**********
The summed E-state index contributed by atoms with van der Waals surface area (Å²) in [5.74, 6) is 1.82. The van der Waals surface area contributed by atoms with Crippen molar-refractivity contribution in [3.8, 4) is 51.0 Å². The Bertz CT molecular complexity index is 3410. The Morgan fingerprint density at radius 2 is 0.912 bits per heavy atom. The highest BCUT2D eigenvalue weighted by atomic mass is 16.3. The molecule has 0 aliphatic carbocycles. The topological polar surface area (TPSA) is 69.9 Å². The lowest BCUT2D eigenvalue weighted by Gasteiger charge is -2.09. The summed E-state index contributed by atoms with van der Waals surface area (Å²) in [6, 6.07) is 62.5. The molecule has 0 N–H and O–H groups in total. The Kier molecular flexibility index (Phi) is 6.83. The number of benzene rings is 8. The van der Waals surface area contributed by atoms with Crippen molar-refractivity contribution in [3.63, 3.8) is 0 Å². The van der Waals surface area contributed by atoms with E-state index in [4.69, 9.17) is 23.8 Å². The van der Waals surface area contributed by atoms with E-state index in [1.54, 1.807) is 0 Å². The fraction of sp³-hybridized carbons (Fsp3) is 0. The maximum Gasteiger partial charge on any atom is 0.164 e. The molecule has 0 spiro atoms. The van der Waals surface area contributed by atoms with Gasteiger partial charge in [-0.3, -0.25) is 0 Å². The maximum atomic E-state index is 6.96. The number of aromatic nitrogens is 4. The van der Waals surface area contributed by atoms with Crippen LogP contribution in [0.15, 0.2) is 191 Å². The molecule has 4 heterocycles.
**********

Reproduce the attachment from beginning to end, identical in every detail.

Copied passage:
The summed E-state index contributed by atoms with van der Waals surface area (Å²) in [5.74, 6) is 1.82. The van der Waals surface area contributed by atoms with Crippen molar-refractivity contribution in [3.8, 4) is 51.0 Å². The Bertz CT molecular complexity index is 3410. The Morgan fingerprint density at radius 2 is 0.912 bits per heavy atom. The highest BCUT2D eigenvalue weighted by atomic mass is 16.3. The molecule has 0 aliphatic carbocycles. The topological polar surface area (TPSA) is 69.9 Å². The lowest BCUT2D eigenvalue weighted by Gasteiger charge is -2.09. The summed E-state index contributed by atoms with van der Waals surface area (Å²) in [6, 6.07) is 62.5. The molecule has 0 N–H and O–H groups in total. The Kier molecular flexibility index (Phi) is 6.83. The number of benzene rings is 8. The van der Waals surface area contributed by atoms with Crippen molar-refractivity contribution in [3.63, 3.8) is 0 Å². The van der Waals surface area contributed by atoms with E-state index in [4.69, 9.17) is 23.8 Å². The van der Waals surface area contributed by atoms with E-state index in [1.54, 1.807) is 0 Å². The fraction of sp³-hybridized carbons (Fsp3) is 0. The maximum Gasteiger partial charge on any atom is 0.164 e. The molecule has 0 spiro atoms. The van der Waals surface area contributed by atoms with Gasteiger partial charge in [-0.3, -0.25) is 0 Å². The maximum atomic E-state index is 6.96. The number of aromatic nitrogens is 4. The van der Waals surface area contributed by atoms with Crippen LogP contribution in [0.15, 0.2) is 191 Å². The molecule has 4 heterocycles.